Huawei executive Meng Wanzhou has accused the United States of providing a
“grossly inaccurate [and] misleading” summary of evidence to the Canadian court hearing her extradition case, arguing that the case should be thrown out as a result, according to the South China Morning Post.
The 2013 presentation forms the basis of US claims that Meng defrauded HSBC
by lying about Huawei’s business in Iran, allegedly in breach of US sanctions, and
that she should be sent to New York to face trial.
“Ms Meng will submit that the Requesting State’s summary of evidence … is
grossly inaccurate and based on deliberate and/or reckless misstatements of fact
and material omissions, thereby constituting a serious abuse of the extradition
process that should disentitle the Requesting State to proceed,” her lawyers said in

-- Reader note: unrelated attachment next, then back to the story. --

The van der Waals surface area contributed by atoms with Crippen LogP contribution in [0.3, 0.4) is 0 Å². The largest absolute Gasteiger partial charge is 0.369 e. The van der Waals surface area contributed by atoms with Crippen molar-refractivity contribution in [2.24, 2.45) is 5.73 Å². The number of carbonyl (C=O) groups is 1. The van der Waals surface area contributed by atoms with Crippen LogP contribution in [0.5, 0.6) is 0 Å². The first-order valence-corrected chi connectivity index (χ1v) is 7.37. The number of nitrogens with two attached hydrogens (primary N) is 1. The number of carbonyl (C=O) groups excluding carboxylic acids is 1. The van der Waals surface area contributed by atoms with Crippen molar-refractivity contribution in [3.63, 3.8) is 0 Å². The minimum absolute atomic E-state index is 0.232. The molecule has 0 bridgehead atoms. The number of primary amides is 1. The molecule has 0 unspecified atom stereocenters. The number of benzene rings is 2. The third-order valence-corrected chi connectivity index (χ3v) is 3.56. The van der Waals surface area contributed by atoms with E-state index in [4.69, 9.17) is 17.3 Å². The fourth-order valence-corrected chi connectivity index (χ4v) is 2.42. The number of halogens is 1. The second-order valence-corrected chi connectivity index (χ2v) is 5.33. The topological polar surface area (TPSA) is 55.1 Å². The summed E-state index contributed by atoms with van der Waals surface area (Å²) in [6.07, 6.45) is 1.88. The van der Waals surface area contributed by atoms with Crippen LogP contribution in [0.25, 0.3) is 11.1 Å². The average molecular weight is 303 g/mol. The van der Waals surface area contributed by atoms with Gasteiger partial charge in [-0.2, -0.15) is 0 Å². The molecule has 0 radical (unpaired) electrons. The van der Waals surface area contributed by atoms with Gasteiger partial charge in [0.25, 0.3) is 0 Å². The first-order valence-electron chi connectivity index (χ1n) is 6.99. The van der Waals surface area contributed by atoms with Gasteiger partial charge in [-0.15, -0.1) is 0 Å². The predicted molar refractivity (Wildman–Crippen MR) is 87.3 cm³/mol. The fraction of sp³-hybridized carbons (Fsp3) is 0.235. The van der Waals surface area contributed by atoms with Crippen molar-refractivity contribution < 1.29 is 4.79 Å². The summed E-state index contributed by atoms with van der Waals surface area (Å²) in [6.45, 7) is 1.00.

a memo, released on Monday by the Supreme Court of British Columbia.
Meng was arrested by Canadian police, acting on a US request, at Vancouver’s
airport on December 1, 2018, throwing China’s relations with Canada and the US
The new claims also allege that the US falsely asserted that only junior HSBC sta
were aware of the nature of Huawei’s relationship with Skycom, a company in Iran
that the US says conducted business there on behalf of Huawei.